14. Eco-Justice Ministries
An autonomous, ecumenical organization called Eco-Justice Ministries assists churches in developing ministries that are steadfast, timely, and successful in advancing social justice and environmental sustainability.
15. Environment Colorado
An initiative of Environment America, Environment Colorado is a citizen-based environmental advocacy group.
Her team of experts combines independent research, useful suggestions, and tenacious campaigning to overcome the objections of strong special interests and achieve significant environmental achievements for Colorado.
16. Rocky Mountain Peace and Justice Center
The Rocky Mountain Peace and Justice Center is committed to fundamentally progressive social and personal change and is rooted in the philosophy of unconditional nonviolence.
They are a multi-issue group that strives to repair and defend the environment as well as human rights. To foster a culture of peace and justice, they educate, organize, act, and foster community.
17. Colorado CATTLEMEN’S Agricultural Land Trust (CCALT)
The Colorado Cattlemen’s Agricultural Land Trust works alongside ranchers and farmers to maintain productive agricultural lands and the conservation values they provide, safeguarding Colorado’s ranching heritage and rural communities in the process.
18. Colorado Open Lands
Through private and public collaborations, creative land conservation, and strategic leadership, Colorado Open Lands seeks to protect the state’s important open lands and rapidly vanishing natural heritage.
19. Conservation Lands Foundation
Through collaborations, lobbying, and education, the Conservation Lands Foundation seeks to preserve, grow, and improve the National Conservation Lands.
Icast serves communities in ways that increase capacity locally while also bringing about economic, environmental, and social benefits. We create and put into practice market-based remedies for the problems that underprivileged and rural communities face.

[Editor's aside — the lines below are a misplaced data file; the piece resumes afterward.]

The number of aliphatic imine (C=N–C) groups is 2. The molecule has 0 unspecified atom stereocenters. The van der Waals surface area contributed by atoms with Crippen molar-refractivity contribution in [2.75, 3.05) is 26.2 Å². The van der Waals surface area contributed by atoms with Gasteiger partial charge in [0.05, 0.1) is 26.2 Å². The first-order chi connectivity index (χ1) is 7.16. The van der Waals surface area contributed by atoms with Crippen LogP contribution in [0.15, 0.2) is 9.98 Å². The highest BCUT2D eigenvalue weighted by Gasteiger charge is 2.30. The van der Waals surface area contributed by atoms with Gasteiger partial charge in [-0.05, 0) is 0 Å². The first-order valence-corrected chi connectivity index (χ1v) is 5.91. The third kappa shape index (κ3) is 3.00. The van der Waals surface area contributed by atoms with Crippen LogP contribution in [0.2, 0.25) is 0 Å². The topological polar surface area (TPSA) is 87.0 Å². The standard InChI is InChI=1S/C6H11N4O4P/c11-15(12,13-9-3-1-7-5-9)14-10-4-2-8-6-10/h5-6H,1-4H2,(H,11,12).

21. Conservation Legacy (SCC)
In Southern Colorado and Northern New Mexico, the Southwest Conservation Corps (SCC) runs conservation service programs that enable people to make a positive difference in their own lives, their communities, and the environment.
22. The WILD Foundation
The WILD Foundation works across cultures and frontiers to protect wilderness while also serving the needs of human populations. They do this by partnering with local people, organizations, the corporate sector, and governments to develop innovative and practical projects.
23. Community Office for Resource Efficiency (CORE)
To increase energy and water efficiency and contribute to the environment and the growth of a more sustainable economy, CORE collaborates with organizations, people, utilities, and governmental bodies.
24. Rocky Mountain Youth Corps
In NW Colorado, Rocky Mountain Youth Corps will take the lead in offering a variety of options for youth to engage in outdoor-based service and education for their development, respect, and responsibility to themselves, others, and the environment.
As shown in the article above, there are some of these environmental organizations that have been making an impact for more than 20 years. You can do well to be a part of this positive impact on Earth. One way you can do this is by donating any of these nonprofits; another is to volunteer.
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A passion-driven environmentalist by heart. Lead content writer at EnvironmentGo.
I strive to educate the public about the environment and its problems.
It has always been about nature, we ought to protect not destroy.